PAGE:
Curious Conkers - Unravelling the bonkers conkers myths

Alan Price/Gatehouse Studio

They cover the woodland floor during Autumn, vary in size and apparently ward off house spiders - but what are these curious conkers, and how many of the myths are true?

What is a conker?

Conkers are actually the seed of a Horse Chestnut tree. It's a pretty huge seed, but if you think of the size of the tree it is producing, it needs to be big!

Horse Chestnut trees (Aesculus hippocastanum) were widely planted after being introduced to Britain from Turkey in the late 16th Century, rapidly becoming naturalised in the UK. Today these trees are a common sight in many landscaped parks, gardens, streets and village greens.

Conker facts (or myths!)

House spider

Dr Malcolm Storey

Do conkers repel spiders?

Putting conkers around the house to deter spiders is an old wives’ tale and unfortunately there’s no evidence to suggest it really works. Spiders don’t eat conkers or lay eggs in them, so there is no reason why horse chestnut trees would bother to produce spider-repelling chemicals.

Have conkers been used as medicine?

It has been said that extracts from Horse Chestnuts have been used to treat malaria, frostbite and even ringworm. While the origin of this fact it unknown, conkers have been fed to horses as a stimulant, to make their coat shine and as a remedy for coughs, and also made into food for both horses and cattle. This is considered to be where the name of the tree comes from.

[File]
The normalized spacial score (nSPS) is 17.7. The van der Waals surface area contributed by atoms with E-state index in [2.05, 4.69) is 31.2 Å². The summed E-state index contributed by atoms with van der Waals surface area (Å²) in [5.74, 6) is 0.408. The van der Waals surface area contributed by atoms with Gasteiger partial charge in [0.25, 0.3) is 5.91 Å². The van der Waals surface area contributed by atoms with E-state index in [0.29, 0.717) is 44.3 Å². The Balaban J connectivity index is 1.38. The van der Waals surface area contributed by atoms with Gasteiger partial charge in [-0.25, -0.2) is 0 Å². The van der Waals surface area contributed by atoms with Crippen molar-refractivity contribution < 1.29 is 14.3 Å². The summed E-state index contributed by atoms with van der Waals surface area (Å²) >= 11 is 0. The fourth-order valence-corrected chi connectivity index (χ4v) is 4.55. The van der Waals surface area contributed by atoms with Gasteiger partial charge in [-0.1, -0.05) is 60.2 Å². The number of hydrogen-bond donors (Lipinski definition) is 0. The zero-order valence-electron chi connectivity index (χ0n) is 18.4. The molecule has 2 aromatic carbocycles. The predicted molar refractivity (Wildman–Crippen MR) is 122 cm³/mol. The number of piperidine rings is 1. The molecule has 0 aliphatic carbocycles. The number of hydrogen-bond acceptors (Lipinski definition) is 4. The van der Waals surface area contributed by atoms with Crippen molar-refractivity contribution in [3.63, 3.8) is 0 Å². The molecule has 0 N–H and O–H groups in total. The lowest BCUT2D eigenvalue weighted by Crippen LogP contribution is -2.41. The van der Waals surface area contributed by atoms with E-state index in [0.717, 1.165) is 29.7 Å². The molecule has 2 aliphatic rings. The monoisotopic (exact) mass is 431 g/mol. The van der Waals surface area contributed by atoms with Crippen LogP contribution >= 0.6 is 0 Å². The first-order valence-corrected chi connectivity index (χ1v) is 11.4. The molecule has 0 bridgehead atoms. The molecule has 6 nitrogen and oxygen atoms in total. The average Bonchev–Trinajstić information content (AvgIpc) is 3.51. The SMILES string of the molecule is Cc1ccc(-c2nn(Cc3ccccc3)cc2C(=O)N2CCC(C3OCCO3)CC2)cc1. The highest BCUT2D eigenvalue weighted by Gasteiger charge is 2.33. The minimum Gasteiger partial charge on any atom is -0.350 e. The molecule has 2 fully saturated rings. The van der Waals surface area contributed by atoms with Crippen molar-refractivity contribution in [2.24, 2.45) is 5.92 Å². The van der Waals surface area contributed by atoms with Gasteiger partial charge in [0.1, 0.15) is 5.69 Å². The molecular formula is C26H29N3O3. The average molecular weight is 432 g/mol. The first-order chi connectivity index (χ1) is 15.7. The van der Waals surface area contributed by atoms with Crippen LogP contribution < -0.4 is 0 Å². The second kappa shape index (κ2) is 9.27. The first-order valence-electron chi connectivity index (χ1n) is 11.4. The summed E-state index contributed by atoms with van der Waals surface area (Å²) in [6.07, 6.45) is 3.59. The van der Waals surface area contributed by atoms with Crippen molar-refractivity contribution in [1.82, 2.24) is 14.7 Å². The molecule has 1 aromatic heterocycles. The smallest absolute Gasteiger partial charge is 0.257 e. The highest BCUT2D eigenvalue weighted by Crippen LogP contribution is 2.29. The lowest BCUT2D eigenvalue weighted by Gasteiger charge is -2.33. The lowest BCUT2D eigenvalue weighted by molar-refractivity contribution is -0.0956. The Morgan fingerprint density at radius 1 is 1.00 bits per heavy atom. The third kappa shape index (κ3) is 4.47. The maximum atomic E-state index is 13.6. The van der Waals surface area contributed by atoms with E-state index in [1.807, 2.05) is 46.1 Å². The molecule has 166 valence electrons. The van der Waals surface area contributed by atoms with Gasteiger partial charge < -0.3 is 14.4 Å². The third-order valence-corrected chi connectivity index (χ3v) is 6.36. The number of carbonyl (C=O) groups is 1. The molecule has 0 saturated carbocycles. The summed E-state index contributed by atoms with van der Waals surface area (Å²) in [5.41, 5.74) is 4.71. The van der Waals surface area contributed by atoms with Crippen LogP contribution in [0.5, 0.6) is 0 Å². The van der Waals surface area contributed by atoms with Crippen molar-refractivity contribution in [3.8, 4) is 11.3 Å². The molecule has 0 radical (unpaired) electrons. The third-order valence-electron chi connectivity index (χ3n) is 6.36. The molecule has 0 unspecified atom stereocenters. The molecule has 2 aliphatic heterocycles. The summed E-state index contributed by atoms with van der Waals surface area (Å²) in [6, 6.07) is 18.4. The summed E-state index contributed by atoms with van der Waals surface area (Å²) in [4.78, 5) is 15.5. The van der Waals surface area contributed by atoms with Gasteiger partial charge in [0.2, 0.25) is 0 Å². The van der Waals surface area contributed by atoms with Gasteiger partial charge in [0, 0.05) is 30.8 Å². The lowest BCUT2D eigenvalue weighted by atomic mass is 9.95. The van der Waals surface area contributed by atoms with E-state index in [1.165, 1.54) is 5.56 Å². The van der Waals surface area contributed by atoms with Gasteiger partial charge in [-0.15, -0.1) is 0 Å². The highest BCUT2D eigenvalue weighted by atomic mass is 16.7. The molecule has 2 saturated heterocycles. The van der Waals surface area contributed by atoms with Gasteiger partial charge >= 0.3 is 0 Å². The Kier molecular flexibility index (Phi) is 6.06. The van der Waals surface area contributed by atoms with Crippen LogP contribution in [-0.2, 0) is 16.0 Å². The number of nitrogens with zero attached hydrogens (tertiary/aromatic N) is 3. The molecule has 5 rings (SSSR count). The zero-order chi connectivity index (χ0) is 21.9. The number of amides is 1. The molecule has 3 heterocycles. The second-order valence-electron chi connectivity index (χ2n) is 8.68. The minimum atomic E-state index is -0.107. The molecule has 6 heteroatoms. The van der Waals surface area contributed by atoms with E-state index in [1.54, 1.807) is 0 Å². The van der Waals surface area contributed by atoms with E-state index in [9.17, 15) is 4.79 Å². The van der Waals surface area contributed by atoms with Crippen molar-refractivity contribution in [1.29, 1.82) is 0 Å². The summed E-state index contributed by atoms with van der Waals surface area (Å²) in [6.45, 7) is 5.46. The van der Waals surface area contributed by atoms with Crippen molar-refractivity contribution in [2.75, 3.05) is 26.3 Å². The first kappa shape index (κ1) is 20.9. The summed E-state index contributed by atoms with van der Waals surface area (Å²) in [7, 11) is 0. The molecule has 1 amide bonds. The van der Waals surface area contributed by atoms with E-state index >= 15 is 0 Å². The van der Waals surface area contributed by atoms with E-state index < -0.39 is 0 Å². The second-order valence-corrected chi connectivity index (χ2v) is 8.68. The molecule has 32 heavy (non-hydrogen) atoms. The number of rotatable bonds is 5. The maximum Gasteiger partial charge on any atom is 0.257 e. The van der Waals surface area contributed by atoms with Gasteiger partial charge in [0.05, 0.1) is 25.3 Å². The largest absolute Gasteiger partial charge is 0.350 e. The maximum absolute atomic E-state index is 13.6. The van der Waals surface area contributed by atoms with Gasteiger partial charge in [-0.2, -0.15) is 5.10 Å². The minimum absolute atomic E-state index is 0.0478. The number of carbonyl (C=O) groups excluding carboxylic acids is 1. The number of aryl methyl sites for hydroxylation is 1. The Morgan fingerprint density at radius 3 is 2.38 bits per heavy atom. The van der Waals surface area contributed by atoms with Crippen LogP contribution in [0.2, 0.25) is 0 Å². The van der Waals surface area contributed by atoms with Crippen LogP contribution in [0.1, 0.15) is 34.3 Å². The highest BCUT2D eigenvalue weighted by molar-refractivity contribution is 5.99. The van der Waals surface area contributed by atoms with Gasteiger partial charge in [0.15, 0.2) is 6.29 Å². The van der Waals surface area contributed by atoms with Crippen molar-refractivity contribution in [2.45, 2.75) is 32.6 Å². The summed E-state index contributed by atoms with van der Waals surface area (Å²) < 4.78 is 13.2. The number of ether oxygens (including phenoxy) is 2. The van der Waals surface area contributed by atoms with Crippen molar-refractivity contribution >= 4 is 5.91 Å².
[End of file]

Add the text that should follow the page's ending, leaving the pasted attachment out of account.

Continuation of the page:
Conkers

Gillian Day

Did conkers help during the war?

Apparently the British government asked children to collect conkers during both world wars. They were used as a source of starch in the fermentation of a solvent that was used in the production of the explosive cordite, which was essential to armaments manufacture.

Conkers were chosen so that vital foodstuffs were not used purely for their starch, even though they did not produce large enough quantities compared to other sources.

Did you know...If you throw conkers into a bonfire, they’ll explode. This is due to a build-up of steam. If you pierce them, the steam is released more easily.
Carpet Moth

Do conkers deter moths in a wardrobe?

If moths are munching their way through your winter wardrobe then conkers could be the answer. The horse chestnut seeds contain a chemical called triterpenoid saponin that wards off pesky pests. Place fresh conkers in among your clothes and as they dry out they emit the moth-repellent.

How do you play conkers?

The first recorded game of conkers believed to have taken place on the Isle of Wight in 1848. Originally it was played with snail (conch) shells and then cobnuts, eventually being replaced with horse chestnut seeds by the 20th century.

If you don’t know the rules, they are quite simple. The conker is threaded onto a lace, with each player taking turns to strike the others until one gets smashed or destroyed.

Competitors take the game very seriously. Some people harden conkers by pickling them in vinegar and painting them with nail varnish – others bake them in the oven and some players even use last year’s crop.

Appreciate the conker

This is an extract from the wonderful book 'The Lost Words'.

It really is wonderful how such a beautiful thing such as a conker can only be created by a tree.

Lost Words Conker Poem

The Lost Words

Horse Chestnut Tree

Gillian Day

Learn more about Conkers and the Horse Chestnut Tree

A tall, broad tree of woodlands, roadsides and parks, the introduced horse chestnut is familiar to many of us the 'conker' producing tree - its shiny, brown seeds appearing in their spiny cases in autumn.

Learn more